Exquisite ancient horse fossil preserves uterus with unborn foal

November 6, 2014

A specimen of the ancient horse Eurohippus messelensis has been discovered in Germany that preserves a fetus as well as parts of the uterus and associated tissues. It demonstrates that reproduction in early horses was very similar to that of modern horses, despite great differences in size and structure. Eurohippus messelensis had four toes on each forefoot and three toes on each the hind foot, and it was about the size of a modern fox terrier. The new find was unveiled at the 2014 Annual Meeting of the Society of Vertebrate Paleontology in Berlin.

"Almost all of the bones of the fetus are still articulated in their original position. Only the skull is crushed," said Dr. Jens Lorenz Franzen of the Senckenberg Research Institute, lead author of the study. The study's co-authors are Dr. Jörg Habersetzer, also of the Senckenberg Research Institute, and Dr. Christine Aurich of the University of Veterinary Medicine at Vienna and head of the Graf Lehndorff Institute of Equine Sciences.

The specimen was discovered by a team from the Senckenberg Research Institute nearly 15 years ago, but its extent was not fully appreciated until it was studied using micro x-ray. The micro x-ray analysis revealed a structure known as the broad ligament that connects the uterus to the backbone and helps support the developing foal. Remnants of the wrinkled outer uterine wall became visible after the specimen was prepared, a feature shared between Eurohippus and modern horses. The placenta in this specimen is only the second one that has been described for a fossil placental mammal.

The oil shales at Grube Messel have long been known for their marvelous fossils. These oil shales formed at the bottom of ancient Lake Messel and preserve the remains of mammals, birds, and other animals that were living near what is now Darmstadt, Germany about 47 million years ago (the Eocene epoch). No oxygen was present at the bottom of the lake when the dead animals sank down and finally became embedded in the muddy sediments. There, anaerobic bacteria immediately began to decompose skin, muscles, and other soft tissues. As a result, the bacteria produced carbondioxid, which in turn precipitated iron ions present in the lake water. In this way, the bacteria petrified themselves, developing only a very thin bacterial lawn depicting the soft tissue as black shadow. Consequently, Messel fossils preserve these remains not directly, but as images.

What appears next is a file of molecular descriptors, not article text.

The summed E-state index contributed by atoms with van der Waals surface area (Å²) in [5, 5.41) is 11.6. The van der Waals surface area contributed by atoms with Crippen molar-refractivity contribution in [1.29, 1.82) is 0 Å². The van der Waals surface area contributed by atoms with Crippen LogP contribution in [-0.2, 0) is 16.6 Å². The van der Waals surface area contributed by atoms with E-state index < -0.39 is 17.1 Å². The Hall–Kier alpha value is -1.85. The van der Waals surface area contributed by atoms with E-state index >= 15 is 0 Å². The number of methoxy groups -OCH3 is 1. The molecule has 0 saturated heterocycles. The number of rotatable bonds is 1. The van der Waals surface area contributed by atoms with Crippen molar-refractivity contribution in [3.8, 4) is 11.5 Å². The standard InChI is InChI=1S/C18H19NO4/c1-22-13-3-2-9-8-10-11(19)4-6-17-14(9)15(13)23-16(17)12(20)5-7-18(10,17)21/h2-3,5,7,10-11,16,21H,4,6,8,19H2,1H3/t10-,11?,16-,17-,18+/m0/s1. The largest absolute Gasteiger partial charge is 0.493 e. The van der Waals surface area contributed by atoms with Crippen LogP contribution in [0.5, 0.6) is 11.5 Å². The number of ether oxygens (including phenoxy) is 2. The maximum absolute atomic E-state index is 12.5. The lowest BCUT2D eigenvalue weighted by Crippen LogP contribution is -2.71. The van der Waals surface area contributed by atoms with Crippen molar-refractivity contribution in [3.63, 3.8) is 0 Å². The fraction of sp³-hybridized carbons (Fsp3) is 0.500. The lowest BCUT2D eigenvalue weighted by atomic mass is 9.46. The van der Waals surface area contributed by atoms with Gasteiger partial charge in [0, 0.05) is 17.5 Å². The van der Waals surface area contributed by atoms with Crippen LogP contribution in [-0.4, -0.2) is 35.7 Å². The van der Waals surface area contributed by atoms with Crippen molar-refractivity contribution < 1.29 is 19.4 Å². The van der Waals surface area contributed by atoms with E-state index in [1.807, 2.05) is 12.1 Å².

The size of the fetus and the presence of fully developed milk teeth indicate that it was close to term when it and its mother died. Nevertheless, its position in the uterus indicates that the two did not die during the birthing process. The was upside down rather than right side up, and its front legs were not yet extended as they should be just before birth.

Explore further: New record set for wingspan with discovery of bird fossil in Chile

Related Stories

Palaeontologists catch turtles in flagrante

June 19, 2012

German palaeontologists have dug up the remains of nine turtle pairs that died while mating some 47 million years ago, sinking into poisonous waters while locked in a final embrace, a report said Wednesday.

Iron preserves, hides ancient tissues in fossilized remains

November 26, 2013

New research from North Carolina State University shows that iron may play a role in preserving ancient tissues within dinosaur fossils, but also may hide them from detection. The finding could open the door to the recovery ...

Ancient rhino-relatives were water-loving

October 8, 2014

The discovery of new bones from a large land mammal that lived about 48 million years ago has led scientists to identify a new branch of mammals closely related to modern horses, rhinos, and tapirs, according to a study published ...

Recommended for you

Reconstructing the sixth century plague from a victim

August 30, 2016

Before the infamous Black Death, the first great plague epidemic was the Justinian plague, which, over the course of two centuries, wiped out up to an estimated 50 million (15 percent) of the world's population throughout ...

New species of pterosaur discovered in Patagonia

August 30, 2016

Scientists today announced the discovery of a new species of pterosaur from the Patagonia region of South America. The cranial remains were in an excellent state of preservation and belonged to a new species of pterosaur ...

0 comments

Please sign in to add a comment. Registration is free, and takes less than a minute. Read more

Click here to reset your password.
Sign in to get notified via email when new comments are made.